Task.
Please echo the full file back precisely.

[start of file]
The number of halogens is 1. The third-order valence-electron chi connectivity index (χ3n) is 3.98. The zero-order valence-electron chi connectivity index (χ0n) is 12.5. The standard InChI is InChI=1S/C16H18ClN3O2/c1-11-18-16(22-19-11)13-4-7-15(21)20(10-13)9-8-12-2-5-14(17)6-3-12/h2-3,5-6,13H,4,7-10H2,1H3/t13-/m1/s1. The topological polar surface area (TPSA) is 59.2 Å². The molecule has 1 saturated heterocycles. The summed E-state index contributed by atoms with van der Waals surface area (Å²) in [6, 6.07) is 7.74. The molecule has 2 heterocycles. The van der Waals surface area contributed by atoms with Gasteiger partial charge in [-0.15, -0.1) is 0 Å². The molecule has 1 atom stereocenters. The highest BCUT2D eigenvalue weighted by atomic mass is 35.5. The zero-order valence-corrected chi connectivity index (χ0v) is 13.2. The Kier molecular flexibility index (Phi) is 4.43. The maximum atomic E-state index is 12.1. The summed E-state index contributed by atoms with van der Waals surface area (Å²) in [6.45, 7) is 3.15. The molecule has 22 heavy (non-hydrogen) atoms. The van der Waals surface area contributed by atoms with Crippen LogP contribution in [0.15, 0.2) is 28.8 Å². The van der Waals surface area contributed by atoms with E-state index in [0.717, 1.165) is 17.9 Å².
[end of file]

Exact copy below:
The number of halogens is 1. The third-order valence-electron chi connectivity index (χ3n) is 3.98. The zero-order valence-electron chi connectivity index (χ0n) is 12.5. The standard InChI is InChI=1S/C16H18ClN3O2/c1-11-18-16(22-19-11)13-4-7-15(21)20(10-13)9-8-12-2-5-14(17)6-3-12/h2-3,5-6,13H,4,7-10H2,1H3/t13-/m1/s1. The topological polar surface area (TPSA) is 59.2 Å². The molecule has 1 saturated heterocycles. The summed E-state index contributed by atoms with van der Waals surface area (Å²) in [6, 6.07) is 7.74. The molecule has 2 heterocycles. The van der Waals surface area contributed by atoms with Gasteiger partial charge in [-0.15, -0.1) is 0 Å². The molecule has 1 atom stereocenters. The highest BCUT2D eigenvalue weighted by atomic mass is 35.5. The zero-order valence-corrected chi connectivity index (χ0v) is 13.2. The Kier molecular flexibility index (Phi) is 4.43. The maximum atomic E-state index is 12.1. The summed E-state index contributed by atoms with van der Waals surface area (Å²) in [6.45, 7) is 3.15. The molecule has 22 heavy (non-hydrogen) atoms. The van der Waals surface area contributed by atoms with Crippen LogP contribution in [0.15, 0.2) is 28.8 Å². The van der Waals surface area contributed by atoms with E-state index in [0.717, 1.165) is 17.9 Å².